Cybersecurity experts have been warning about Georgia’s election systems security for over 10 years. Which is interesting because the Georgia Secretary of State at the time of his first warnings was GOP congressional candidate on the ballot next Tuesday, Karen Handel. She ignored the warnings then and Georgia has continued to ignore the warnings since.
Someone who should be particularly concerned about the center’s security lapses and the use of the touch-screen machines in the upcoming election is Handel, the Republican vying for the 6th Congressional District seat. In 2006, when Handel ran for secretary of state of Georgia, she made the security of the state’s voting systems one of her campaign issues. After her win, she ordered a security review of the systems and the procedures for using them.
Experts at Georgia Tech conducted the review and found a number of security concerns, which they discussed in a report submitted to Handel….
But once they delivered the finished report to Handel, DeMillo says, “We never heard anything more about it.” It’s not clear whether Handel’s office acted on recommendations made in the report. (Handel’s campaign office did not respond to a call for comment.)
They’ve been using an electric touch screen system there since 2002 with experts warning them and even suing to no avail, for the addition of paper receipts. The Georgia election hierarchy has strangely fought every warning of potential election issues.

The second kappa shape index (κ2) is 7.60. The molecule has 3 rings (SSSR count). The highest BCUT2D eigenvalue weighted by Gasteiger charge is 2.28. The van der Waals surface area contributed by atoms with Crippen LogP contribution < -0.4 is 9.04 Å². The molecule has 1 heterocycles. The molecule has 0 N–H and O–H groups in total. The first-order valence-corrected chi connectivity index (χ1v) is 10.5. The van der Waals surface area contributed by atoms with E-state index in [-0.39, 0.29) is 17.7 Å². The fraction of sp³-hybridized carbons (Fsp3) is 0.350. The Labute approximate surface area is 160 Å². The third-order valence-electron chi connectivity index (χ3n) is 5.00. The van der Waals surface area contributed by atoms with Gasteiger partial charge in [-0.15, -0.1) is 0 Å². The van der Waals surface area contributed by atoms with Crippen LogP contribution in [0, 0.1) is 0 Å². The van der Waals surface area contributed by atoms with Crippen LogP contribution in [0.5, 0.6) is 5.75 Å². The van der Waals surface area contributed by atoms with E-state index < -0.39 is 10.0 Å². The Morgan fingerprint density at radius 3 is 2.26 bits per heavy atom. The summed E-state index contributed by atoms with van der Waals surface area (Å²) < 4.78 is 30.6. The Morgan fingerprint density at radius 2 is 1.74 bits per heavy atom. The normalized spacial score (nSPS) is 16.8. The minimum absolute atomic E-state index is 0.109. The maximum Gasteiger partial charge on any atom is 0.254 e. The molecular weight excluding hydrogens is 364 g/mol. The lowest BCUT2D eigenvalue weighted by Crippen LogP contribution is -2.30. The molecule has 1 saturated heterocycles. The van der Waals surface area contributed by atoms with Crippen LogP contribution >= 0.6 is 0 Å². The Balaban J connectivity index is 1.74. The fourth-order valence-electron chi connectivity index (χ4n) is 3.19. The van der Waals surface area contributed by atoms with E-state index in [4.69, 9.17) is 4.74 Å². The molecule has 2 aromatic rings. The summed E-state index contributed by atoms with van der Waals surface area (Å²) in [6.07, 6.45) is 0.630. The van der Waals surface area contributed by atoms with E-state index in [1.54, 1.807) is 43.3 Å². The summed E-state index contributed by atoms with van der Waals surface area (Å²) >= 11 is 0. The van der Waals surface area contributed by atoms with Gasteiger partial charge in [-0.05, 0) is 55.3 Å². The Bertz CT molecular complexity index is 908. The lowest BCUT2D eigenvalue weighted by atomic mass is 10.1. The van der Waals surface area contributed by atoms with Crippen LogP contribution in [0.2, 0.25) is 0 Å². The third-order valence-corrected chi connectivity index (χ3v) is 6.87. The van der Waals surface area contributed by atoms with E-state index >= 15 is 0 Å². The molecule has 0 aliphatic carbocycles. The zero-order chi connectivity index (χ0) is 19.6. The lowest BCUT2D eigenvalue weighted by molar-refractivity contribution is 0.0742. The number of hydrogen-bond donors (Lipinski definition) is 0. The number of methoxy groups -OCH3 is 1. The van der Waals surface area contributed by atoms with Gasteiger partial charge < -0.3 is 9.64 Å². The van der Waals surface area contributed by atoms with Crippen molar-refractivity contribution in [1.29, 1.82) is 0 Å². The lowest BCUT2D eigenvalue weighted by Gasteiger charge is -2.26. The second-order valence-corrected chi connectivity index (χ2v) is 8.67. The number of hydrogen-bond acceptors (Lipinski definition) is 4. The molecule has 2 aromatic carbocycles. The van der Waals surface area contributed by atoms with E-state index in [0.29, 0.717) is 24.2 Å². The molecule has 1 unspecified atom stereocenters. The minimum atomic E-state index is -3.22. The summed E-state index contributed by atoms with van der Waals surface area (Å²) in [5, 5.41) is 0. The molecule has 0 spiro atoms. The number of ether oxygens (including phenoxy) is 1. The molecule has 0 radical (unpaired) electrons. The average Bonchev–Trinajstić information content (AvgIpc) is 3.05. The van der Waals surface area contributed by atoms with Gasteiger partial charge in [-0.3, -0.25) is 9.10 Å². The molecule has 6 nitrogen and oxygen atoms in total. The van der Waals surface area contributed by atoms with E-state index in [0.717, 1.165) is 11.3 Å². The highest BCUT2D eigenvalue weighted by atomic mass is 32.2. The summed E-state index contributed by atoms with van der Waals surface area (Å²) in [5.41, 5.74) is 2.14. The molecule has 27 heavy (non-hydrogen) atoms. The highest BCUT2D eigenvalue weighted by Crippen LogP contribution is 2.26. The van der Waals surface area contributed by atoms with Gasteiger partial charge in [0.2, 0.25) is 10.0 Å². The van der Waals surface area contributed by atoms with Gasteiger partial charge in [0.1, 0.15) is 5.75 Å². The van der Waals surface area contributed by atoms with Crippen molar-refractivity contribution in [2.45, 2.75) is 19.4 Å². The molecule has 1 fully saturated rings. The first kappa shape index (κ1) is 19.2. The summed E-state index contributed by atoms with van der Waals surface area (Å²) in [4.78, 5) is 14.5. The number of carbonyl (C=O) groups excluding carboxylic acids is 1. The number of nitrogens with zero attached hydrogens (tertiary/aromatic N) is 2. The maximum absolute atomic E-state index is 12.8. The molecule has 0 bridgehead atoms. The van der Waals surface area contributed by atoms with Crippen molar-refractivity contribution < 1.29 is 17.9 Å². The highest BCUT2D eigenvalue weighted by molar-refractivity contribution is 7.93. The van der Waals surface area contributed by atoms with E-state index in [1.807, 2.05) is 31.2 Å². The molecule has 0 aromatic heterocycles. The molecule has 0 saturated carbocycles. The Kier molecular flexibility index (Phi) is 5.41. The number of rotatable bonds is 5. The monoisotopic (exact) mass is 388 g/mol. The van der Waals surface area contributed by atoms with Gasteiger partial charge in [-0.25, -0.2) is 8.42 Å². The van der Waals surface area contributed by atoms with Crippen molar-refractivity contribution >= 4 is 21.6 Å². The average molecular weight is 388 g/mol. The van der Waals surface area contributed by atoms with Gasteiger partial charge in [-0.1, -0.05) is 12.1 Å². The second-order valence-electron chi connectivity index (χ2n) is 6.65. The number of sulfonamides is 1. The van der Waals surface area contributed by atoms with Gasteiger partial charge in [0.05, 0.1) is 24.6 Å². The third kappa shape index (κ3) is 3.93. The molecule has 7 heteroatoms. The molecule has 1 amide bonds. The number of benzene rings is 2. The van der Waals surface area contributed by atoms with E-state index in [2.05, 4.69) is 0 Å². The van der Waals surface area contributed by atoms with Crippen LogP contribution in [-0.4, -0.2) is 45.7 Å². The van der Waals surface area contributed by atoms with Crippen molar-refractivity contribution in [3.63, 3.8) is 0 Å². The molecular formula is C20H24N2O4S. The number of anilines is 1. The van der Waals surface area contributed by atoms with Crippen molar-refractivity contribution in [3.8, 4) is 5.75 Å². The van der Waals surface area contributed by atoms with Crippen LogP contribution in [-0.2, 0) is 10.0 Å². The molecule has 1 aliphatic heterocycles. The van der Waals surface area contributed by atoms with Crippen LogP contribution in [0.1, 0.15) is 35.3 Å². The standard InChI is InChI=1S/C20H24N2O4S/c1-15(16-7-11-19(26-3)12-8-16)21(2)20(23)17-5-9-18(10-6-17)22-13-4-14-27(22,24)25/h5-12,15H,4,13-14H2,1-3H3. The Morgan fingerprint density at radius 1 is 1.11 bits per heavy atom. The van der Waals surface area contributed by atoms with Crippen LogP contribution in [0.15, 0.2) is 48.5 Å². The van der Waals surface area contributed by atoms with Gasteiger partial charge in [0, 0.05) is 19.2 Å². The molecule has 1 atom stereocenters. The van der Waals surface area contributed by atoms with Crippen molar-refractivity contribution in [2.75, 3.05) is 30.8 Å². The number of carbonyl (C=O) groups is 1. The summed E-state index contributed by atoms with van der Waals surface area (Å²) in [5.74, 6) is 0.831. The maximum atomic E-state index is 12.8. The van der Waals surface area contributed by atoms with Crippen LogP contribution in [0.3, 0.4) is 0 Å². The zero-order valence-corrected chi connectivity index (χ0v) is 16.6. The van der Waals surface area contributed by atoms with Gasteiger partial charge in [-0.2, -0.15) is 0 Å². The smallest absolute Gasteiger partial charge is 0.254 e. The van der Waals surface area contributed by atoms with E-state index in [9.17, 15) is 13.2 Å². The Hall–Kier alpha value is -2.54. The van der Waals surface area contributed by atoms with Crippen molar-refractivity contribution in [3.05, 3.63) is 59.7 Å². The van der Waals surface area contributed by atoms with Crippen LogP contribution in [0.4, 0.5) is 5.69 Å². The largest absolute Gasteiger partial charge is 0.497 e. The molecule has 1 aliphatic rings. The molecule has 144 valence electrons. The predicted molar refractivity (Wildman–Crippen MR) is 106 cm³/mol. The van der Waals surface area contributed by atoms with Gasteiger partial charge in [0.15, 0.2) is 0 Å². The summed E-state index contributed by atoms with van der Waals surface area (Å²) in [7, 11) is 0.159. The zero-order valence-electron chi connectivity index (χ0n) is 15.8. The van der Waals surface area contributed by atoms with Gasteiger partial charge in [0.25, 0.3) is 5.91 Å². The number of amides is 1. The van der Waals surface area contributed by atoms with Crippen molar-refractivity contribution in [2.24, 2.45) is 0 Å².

Researcher Logan Lamb, after hearing about the potential of Russian breaches, looked into the Georgia system which is housed at Kennesaw State University Center. What he found was stunning and alarming.
“I was just looking for PDFs or documents,” he recalls, hoping to find anything that might give him a little more sense of the center’s work. But his curiosity turned to alarm when he encountered a number of files, arranged by county, that looked like they could be used to hack an election. Lamb wrote an automated script to scrape the site and see what was there, then went off to lunch while the program did its work. When he returned, he discovered that the script had downloaded 15 gigabytes of data.
“I was like whoa, whoa. … I did not mean to do that. … I was absolutely stunned, just the sheer quantity of files I had acquired,” he tells Politico Magazine in his first interview since discovering the massive security breach.
It’s even more alarming that GOP election supervisors and state election officials have been dismissive of every warning. Leading one to believe that the flaws in the system are a feature not a bug.
Anything funny happens next Tuesday and all eyes should turn to Georgia’s lax cyber security and the people who were aware of it but did nothing.
By the way today is the last day of early voting and Ossoff is all over the issue of Handel’s inaction on voting system security.